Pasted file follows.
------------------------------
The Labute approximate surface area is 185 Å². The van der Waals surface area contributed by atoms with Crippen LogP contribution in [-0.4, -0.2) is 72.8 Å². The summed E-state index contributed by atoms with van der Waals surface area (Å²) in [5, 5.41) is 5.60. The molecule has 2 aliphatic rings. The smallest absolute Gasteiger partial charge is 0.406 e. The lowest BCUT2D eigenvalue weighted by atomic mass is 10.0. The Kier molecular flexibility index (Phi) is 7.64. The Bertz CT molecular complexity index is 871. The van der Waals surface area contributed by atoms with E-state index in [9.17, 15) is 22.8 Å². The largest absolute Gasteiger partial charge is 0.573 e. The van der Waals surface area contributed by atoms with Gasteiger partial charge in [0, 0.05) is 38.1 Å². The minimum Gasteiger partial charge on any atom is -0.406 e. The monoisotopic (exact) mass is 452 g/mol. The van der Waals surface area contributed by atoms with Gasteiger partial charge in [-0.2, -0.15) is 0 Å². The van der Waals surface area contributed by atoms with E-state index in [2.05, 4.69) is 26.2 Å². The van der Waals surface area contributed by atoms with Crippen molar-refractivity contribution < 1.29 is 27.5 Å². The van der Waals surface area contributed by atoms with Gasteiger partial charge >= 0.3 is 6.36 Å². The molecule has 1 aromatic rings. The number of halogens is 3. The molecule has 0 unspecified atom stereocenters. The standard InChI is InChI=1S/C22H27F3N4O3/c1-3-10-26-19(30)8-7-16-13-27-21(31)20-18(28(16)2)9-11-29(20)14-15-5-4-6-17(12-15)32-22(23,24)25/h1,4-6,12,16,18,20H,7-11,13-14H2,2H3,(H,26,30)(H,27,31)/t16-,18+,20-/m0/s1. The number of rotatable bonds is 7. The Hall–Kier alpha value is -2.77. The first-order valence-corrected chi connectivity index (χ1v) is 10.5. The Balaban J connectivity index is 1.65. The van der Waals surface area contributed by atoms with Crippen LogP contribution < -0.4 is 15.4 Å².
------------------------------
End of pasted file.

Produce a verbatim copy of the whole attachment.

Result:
The Labute approximate surface area is 185 Å². The van der Waals surface area contributed by atoms with Crippen LogP contribution in [-0.4, -0.2) is 72.8 Å². The summed E-state index contributed by atoms with van der Waals surface area (Å²) in [5, 5.41) is 5.60. The molecule has 2 aliphatic rings. The smallest absolute Gasteiger partial charge is 0.406 e. The lowest BCUT2D eigenvalue weighted by atomic mass is 10.0. The Kier molecular flexibility index (Phi) is 7.64. The Bertz CT molecular complexity index is 871. The van der Waals surface area contributed by atoms with E-state index in [9.17, 15) is 22.8 Å². The largest absolute Gasteiger partial charge is 0.573 e. The van der Waals surface area contributed by atoms with Gasteiger partial charge in [0, 0.05) is 38.1 Å². The minimum Gasteiger partial charge on any atom is -0.406 e. The monoisotopic (exact) mass is 452 g/mol. The van der Waals surface area contributed by atoms with Gasteiger partial charge in [-0.2, -0.15) is 0 Å². The van der Waals surface area contributed by atoms with E-state index in [2.05, 4.69) is 26.2 Å². The van der Waals surface area contributed by atoms with Crippen molar-refractivity contribution < 1.29 is 27.5 Å². The van der Waals surface area contributed by atoms with Gasteiger partial charge >= 0.3 is 6.36 Å². The molecule has 1 aromatic rings. The number of halogens is 3. The molecule has 0 unspecified atom stereocenters. The standard InChI is InChI=1S/C22H27F3N4O3/c1-3-10-26-19(30)8-7-16-13-27-21(31)20-18(28(16)2)9-11-29(20)14-15-5-4-6-17(12-15)32-22(23,24)25/h1,4-6,12,16,18,20H,7-11,13-14H2,2H3,(H,26,30)(H,27,31)/t16-,18+,20-/m0/s1. The number of rotatable bonds is 7. The Hall–Kier alpha value is -2.77. The first-order valence-corrected chi connectivity index (χ1v) is 10.5. The Balaban J connectivity index is 1.65. The van der Waals surface area contributed by atoms with Crippen LogP contribution < -0.4 is 15.4 Å².